In the case of a badly seized mount certainly, in an old engine that has gone rusty, it may not be possible to break the seal. The option here is to remove the rubber from the mount by cutting it out which in turn will remove the inner sleeve that the engine mount bar sits in. This is an awkward process but by using a drill it should be possible to remove most of the rubber fairly quickly. This will then give you access to the inner side of the mount that sits in the casing. By placing a hacksaw blade through the mount you can carefully cut through the length of it. You will have to make sure you get an even cut through the entire length of the mount but once you have cut through this will in effect create a gap and so release tension between the outer surface of the mount and the casing. Take care as you cut through not to cut into the aluminium, though a couple of light scratches won’t do any real harm.

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Make sure you clean up the casing inner surface where the mount goes before putting a new engine mount in place.

As the tension is now relaxed the extractor can do the job of removing the mount more easily. This method should only be used when an engine mount is seized solid and great care and time should be taken doing it.

Refitting the mounts

Before fitting new mounts there are several things that need to be done. Start off by cleaning the surface of the engine casing where the mounts will sit. There will always be some dirt and possible water residue that has furred up. Clean this with wire wool and get it as smooth as possible along the entire surface. Most importantly check that the edge where the mount first goes in is clean and there are no high spots or burrs in the aluminium and remove if necessary. Next is the mount itself and make sure the surface that goes into the casing is cleaned up.

The left hand or flywheel side mount should have the three holes in the ten to six position.

There can be a tendency from some mounts to have a rather rough surface on the steel. The easiest way to clean the surface up is by using fine sandpaper turned around several times just to take the edge off. Now, this is done make sure you have the holes in the mounts lined up correctly. Most mounts come with three holes or in some cases just two. The holes need to be in the correct position otherwise it can affect the handling as the mounts won’t work in unison during flexing if they are out of line. To make sure you have them correct imagine you are looking at a clock face. Taking that the engine is in the position it will be in the frame the holes on the flywheel side will be in the ten to six position. On the kickstart side, it will be the ten past six position. If the mounts you will be using only have two holes then ignore the bottom one so you will in effect position them 10 to the hour and 10 past respectively.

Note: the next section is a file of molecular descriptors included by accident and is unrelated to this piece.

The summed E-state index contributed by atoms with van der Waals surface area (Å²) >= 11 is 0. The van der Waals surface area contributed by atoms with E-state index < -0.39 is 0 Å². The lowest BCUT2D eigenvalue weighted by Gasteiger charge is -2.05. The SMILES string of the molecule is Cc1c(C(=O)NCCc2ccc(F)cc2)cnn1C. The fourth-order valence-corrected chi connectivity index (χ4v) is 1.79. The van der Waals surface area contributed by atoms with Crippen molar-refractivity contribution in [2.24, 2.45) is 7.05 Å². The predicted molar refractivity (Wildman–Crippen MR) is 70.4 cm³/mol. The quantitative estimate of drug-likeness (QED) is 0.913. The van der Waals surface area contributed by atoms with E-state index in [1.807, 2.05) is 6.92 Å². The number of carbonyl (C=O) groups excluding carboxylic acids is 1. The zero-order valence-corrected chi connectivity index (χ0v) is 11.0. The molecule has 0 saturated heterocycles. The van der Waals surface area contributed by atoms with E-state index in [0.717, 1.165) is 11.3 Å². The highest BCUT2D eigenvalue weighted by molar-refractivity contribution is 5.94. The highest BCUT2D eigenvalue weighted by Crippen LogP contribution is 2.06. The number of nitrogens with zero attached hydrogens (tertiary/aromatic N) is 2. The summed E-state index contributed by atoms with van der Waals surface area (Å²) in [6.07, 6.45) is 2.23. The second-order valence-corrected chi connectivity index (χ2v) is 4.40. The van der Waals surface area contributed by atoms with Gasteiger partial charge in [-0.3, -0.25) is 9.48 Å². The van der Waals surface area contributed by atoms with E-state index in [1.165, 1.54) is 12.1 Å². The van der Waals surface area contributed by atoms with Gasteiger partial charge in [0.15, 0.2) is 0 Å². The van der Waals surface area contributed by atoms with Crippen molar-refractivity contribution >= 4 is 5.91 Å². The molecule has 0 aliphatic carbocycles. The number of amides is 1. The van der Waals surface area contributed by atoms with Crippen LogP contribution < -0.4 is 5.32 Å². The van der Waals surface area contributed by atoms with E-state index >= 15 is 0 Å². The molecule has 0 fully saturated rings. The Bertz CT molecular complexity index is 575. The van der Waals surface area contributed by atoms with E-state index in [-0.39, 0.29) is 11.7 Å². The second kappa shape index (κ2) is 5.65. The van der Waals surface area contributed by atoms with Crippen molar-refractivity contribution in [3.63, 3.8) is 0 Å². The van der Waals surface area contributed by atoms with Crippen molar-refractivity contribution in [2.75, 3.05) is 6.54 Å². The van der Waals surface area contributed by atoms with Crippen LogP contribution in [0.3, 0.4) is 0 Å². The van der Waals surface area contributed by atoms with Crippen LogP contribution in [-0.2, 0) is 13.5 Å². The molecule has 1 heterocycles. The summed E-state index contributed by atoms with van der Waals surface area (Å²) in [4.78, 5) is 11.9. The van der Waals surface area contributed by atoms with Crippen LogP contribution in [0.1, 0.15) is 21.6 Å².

On the kickstart side they should be in the ten past six position.

Assuming you have everything in place you can now refit by reversing the engine mount tool. However, there is an easier way of doing it, or certainly one which will help. Put the mounts in a fridge for a couple of hours before fitting to make them cold. This will contract the steel making them fractionally smaller in size. Now heat up the casing where the mount goes and in doing so as hot as possible with a blow torch. Make sure the whole circumference is heated and especially the inner edge so it expands as much as possible. With the mount to hand, you will have about a 20-second period where it should drop all the way into the casing. Make sure when you do this the holes in the mount are in the correct position as once the mount goes into the casing it will instantly cool down and go tight. You will not have a chance to align it into the correct position so have to extract them and refit all over again.

This mount has been fitted incorrectly and the holes don’t line up with the opposite side, which can cause handling problems when going around corners.

If the mount doesn’t go all the way in, which can sometimes happen, don’t worry as the mounting tool will easily push them in the remaining distance. Remember to take care if this is so as the casings will be hot and it’s best to let them cool down a bit first. Remember if the mounts almost go all the way in but are just short of doing so don’t under any circumstances attempt to tap them in with a hammer. Just be patient and use the correct tool. There are some instances where the mount will be tight fighting, even if this method is used.

Two different makes of engine mounts like the ones shown can have different tolerances so always check them first before fitting.

It all depends on the casing if they are new or old and the mounts themselves as the tolerances can vary between the different manufacturers. Remember the only thing holding the mount in position is an interference fit with the casing so you can never take for granted that every measurement will be exact. If the fit is super tight and even the mounting tool is struggling to push them in then it maybe you will need to check the tolerances of the mount. In extreme cases, it has been known to that they will need a small fraction machined to make them fit perfectly. If this is the case then only ever do this to the mount and not the casing. If too much is removed from the mount then that can be replaced cheaply but the casing can’t.

Don’t be hasty

As already mentioned replacing engine mounts is an awkward and tricky thing to do. If they are only just starting to fail then don’t panic too much that you can’t still use your Lambretta, just be aware they will need replacing sooner or later. The diagnosis explained is quick and simple and anyone can do it in a matter of minutes. If you don’t have the correct extraction tool then don’t take the job on until you have one. Get a shop to do it for you if you don’t or are unsure about doing it yourself. If you are going to change them yourself remember the golden rule: never use unnecessary force when doing so. This cannot be emphasised enough.

Words & Photographs: Stu Owen